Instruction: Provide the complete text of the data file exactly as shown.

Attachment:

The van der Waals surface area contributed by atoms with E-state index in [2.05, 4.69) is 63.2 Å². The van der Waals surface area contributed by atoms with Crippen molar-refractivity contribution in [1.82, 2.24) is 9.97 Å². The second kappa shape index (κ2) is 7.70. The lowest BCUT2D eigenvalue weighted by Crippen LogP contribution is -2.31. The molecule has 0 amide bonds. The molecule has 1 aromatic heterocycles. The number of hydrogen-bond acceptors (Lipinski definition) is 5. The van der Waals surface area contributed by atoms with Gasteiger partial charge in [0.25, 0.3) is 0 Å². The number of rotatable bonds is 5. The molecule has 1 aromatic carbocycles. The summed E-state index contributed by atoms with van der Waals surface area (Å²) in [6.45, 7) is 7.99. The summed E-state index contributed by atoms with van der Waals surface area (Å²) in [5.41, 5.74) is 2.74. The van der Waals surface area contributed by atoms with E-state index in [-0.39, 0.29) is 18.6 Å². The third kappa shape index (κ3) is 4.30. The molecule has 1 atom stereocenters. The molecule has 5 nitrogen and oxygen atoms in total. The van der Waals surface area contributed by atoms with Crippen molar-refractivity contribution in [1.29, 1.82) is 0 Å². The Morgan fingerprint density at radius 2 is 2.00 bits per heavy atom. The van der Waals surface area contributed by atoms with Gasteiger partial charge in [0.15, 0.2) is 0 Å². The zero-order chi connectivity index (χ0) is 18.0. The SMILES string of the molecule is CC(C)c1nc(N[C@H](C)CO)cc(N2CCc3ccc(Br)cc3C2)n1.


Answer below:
The van der Waals surface area contributed by atoms with E-state index in [2.05, 4.69) is 63.2 Å². The van der Waals surface area contributed by atoms with Crippen molar-refractivity contribution in [1.82, 2.24) is 9.97 Å². The second kappa shape index (κ2) is 7.70. The lowest BCUT2D eigenvalue weighted by Crippen LogP contribution is -2.31. The molecule has 0 amide bonds. The molecule has 1 aromatic heterocycles. The number of hydrogen-bond acceptors (Lipinski definition) is 5. The van der Waals surface area contributed by atoms with Gasteiger partial charge in [0.25, 0.3) is 0 Å². The number of rotatable bonds is 5. The molecule has 1 aromatic carbocycles. The summed E-state index contributed by atoms with van der Waals surface area (Å²) in [6.45, 7) is 7.99. The summed E-state index contributed by atoms with van der Waals surface area (Å²) in [5.41, 5.74) is 2.74. The van der Waals surface area contributed by atoms with E-state index in [-0.39, 0.29) is 18.6 Å². The third kappa shape index (κ3) is 4.30. The molecule has 1 atom stereocenters. The molecule has 5 nitrogen and oxygen atoms in total. The van der Waals surface area contributed by atoms with Crippen molar-refractivity contribution in [1.29, 1.82) is 0 Å². The Morgan fingerprint density at radius 2 is 2.00 bits per heavy atom. The van der Waals surface area contributed by atoms with Gasteiger partial charge in [0.15, 0.2) is 0 Å². The zero-order chi connectivity index (χ0) is 18.0. The SMILES string of the molecule is CC(C)c1nc(N[C@H](C)CO)cc(N2CCc3ccc(Br)cc3C2)n1.